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Sit near me as I write to you, here beside palmettos, potted on an 800 year old roof, where I am waiting.
Let the sounds of Jerusalem remind me you are everywhere: the morning’s calls to prayer, the cats that wail like panhandlers in the streets, the noon bells from the church of Calvary.
Let me forgive your passing when the sparrowhawks fly just over me, the wind reaching me from their wings.
Stay with me as I grieve and overlook the city, the expanses white and silent in your absence.
Let us descend and cross the valley as you did, as it is written, to the olive groves.
Let us linger there, our hands darkened with soil, my sorrow quiet when you hear my prayers.
Let us return and visit the markets, where women display cabbages on blankets beside our path. Let us walk the ramparts and bless the sellers of pomegranates.
Let us go to the street where you were killed. Let Kidron and Zion be as buttresses, to steady my feet while I follow the road where you died.
Deep Sea Fishing
My father took me deep sea fishing
off the coast of Alaska when I was seven.
The men, the hooks, the open sea –
all part of a plan to toughen me up:
he wanted to pique my interest
in the sweaty, masculine endeavors of men.
Once aboard, his plan began to work.
My interests were especially piqued
by the captain’s thrillingly large arms.
They ornamented a massive, sea-sculpted body,
the veins in his forearms pulsing,
the muscles of his biceps releasing and contracting
as he and the fish locked themselves
in an ancient, glistening, moistening rite of barbarism.
As the fish fought for its life,
I was supposed to cheer for a quick surrender,
but I only wanted the pulsing, throbbing
battle to continue.
My father took this for softness,
and although he was happy I seemed so fixated
on the sweaty mechanics of the struggle,
he insisted that I be the one
to club the poor thing to death.
The fish flopping around the deck,
the captain smiled as I chased and beat it
into a coma with his thick club,
too big for me to wield properly.
I was overcome, perspiring masculinely,
seated silently on the deck,
rapturous in the afterglow of his hard
And my father, poor dear,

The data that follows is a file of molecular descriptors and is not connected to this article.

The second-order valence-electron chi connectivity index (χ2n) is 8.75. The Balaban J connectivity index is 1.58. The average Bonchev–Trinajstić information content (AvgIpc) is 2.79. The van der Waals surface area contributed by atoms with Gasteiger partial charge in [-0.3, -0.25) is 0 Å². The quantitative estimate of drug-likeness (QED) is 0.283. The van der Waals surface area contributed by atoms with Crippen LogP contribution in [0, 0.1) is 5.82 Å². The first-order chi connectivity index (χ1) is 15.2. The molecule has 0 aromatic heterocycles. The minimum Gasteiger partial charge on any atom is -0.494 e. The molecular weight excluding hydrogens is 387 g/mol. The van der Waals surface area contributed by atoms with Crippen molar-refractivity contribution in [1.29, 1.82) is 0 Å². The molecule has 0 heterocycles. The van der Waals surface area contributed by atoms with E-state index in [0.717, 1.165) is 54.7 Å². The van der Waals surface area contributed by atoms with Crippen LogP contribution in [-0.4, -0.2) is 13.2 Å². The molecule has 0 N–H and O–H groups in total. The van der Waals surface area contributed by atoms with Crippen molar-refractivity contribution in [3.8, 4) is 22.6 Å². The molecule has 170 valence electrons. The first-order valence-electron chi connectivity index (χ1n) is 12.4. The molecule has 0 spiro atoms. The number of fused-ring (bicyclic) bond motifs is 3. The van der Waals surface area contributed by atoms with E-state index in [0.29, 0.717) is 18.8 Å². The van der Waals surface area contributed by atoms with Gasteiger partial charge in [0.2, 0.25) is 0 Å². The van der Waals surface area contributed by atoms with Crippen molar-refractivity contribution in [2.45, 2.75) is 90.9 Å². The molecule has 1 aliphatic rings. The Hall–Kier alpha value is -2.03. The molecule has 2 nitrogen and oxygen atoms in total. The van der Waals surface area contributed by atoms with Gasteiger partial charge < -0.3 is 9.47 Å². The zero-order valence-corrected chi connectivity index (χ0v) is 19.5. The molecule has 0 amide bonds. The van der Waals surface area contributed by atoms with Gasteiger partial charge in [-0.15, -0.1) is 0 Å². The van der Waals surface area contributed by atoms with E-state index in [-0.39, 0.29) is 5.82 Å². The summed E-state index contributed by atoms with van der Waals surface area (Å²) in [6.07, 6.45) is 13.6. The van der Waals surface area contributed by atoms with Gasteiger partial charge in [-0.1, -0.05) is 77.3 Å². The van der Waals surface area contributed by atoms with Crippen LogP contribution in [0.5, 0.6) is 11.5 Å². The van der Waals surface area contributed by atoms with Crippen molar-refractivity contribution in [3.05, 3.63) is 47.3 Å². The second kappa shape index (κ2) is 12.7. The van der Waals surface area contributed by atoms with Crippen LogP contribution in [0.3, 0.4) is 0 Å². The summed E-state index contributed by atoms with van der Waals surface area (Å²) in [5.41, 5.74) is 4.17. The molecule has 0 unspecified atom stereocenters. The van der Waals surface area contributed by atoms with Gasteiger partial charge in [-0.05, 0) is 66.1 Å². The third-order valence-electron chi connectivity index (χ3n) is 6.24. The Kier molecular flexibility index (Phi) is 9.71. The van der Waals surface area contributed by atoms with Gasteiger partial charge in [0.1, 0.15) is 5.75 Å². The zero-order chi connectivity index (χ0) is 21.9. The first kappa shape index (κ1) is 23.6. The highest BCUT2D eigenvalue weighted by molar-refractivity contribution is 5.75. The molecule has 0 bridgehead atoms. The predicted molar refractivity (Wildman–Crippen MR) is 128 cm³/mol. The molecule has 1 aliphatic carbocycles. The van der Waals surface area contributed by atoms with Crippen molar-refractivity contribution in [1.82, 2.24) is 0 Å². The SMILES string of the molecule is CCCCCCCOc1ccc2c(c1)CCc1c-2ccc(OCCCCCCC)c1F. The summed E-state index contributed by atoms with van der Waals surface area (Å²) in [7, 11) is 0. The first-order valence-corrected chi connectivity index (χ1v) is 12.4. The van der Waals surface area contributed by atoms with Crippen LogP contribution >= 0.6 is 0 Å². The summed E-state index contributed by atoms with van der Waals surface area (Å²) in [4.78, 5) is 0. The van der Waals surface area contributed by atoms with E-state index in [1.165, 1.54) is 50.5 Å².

ecstatic to see my softness ended,
thanked the captain for a job well done,
insisted we’d be back next year.
Noam Chomsky Wrestles Dick Cheney
Sufficiently oiled, Chomsky circles Cheney,
studying the angle of attack.
Grey tufts of chest hair jutting
out his V-neck sleeveless spandex one-piece,
he’s all certainty, winking
“Uncle Noam wants you.”
The wisps of ear hair blow softly as he falls
to the mat, taken down by Cheney’s
unexpectedly limber scissor kick.
Cheney beats his chest.
Chomsky is bleeding slightly from his nose,
but he bounces like a freedom fighter.
He laughs a little when Cheney takes his shirt off,
oils up his hairless chest, points proudly
to the surgery-scarred landscape of his torso and heckles,
“When you lose, I’m installing a new dictator in Venezuela.”
Chomsky runs around the ring to tire his opponent out.
The bell sounds on a draw.
Cheney no longer seems invincible, as running
has overworked his bionic heart.
Struggling for breath, Cheney looks quickly
to his corner for help. Chomsky sees
his moment has come, so with a cry of
“Liberate this, bitch!” he slams his head into Cheney’s.
They briefly embrace, oiled chest against oiled chest.
The empire topples to the mat.
Jacob Newberry is a second-year student at Florida State University, pursuing a Ph.D. in Creative Writing, with an emphasis in poetry. His poems have been published in Rattle and Pinyon, among others. He is the Poetry Editor at the Southeast Review, as well as Associate Editor for the online literary magazine Juked.